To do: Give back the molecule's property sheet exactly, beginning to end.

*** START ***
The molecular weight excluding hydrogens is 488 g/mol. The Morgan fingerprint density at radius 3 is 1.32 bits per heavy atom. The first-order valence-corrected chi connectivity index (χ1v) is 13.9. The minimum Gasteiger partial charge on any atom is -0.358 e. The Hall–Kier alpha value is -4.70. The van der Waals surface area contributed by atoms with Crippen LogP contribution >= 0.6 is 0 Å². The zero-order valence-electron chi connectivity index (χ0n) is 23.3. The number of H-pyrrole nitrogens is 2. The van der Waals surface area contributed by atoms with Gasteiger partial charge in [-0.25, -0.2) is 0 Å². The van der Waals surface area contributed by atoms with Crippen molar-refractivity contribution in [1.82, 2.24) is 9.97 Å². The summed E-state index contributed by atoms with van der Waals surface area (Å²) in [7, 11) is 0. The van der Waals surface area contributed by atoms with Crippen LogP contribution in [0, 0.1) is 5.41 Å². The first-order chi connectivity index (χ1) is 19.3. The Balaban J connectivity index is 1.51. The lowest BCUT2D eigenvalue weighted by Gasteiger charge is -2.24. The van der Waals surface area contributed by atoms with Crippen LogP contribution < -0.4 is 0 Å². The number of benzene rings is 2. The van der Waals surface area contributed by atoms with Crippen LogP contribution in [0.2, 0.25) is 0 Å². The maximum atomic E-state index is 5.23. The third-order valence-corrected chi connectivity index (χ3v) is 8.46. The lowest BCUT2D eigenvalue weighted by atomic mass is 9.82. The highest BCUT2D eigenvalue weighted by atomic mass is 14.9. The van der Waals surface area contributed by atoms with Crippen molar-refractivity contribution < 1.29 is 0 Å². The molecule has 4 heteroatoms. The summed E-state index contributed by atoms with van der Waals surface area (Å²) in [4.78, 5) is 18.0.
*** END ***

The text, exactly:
The molecular weight excluding hydrogens is 488 g/mol. The Morgan fingerprint density at radius 3 is 1.32 bits per heavy atom. The first-order valence-corrected chi connectivity index (χ1v) is 13.9. The minimum Gasteiger partial charge on any atom is -0.358 e. The Hall–Kier alpha value is -4.70. The van der Waals surface area contributed by atoms with Crippen LogP contribution >= 0.6 is 0 Å². The zero-order valence-electron chi connectivity index (χ0n) is 23.3. The number of H-pyrrole nitrogens is 2. The van der Waals surface area contributed by atoms with Gasteiger partial charge in [-0.25, -0.2) is 0 Å². The van der Waals surface area contributed by atoms with Crippen molar-refractivity contribution in [1.82, 2.24) is 9.97 Å². The summed E-state index contributed by atoms with van der Waals surface area (Å²) in [7, 11) is 0. The van der Waals surface area contributed by atoms with Crippen LogP contribution in [0, 0.1) is 5.41 Å². The first-order chi connectivity index (χ1) is 19.3. The Balaban J connectivity index is 1.51. The lowest BCUT2D eigenvalue weighted by Gasteiger charge is -2.24. The van der Waals surface area contributed by atoms with Crippen LogP contribution < -0.4 is 0 Å². The number of benzene rings is 2. The van der Waals surface area contributed by atoms with Crippen LogP contribution in [0.2, 0.25) is 0 Å². The maximum atomic E-state index is 5.23. The third-order valence-corrected chi connectivity index (χ3v) is 8.46. The lowest BCUT2D eigenvalue weighted by atomic mass is 9.82. The highest BCUT2D eigenvalue weighted by atomic mass is 14.9. The van der Waals surface area contributed by atoms with Crippen molar-refractivity contribution < 1.29 is 0 Å². The molecule has 4 heteroatoms. The summed E-state index contributed by atoms with van der Waals surface area (Å²) in [4.78, 5) is 18.0.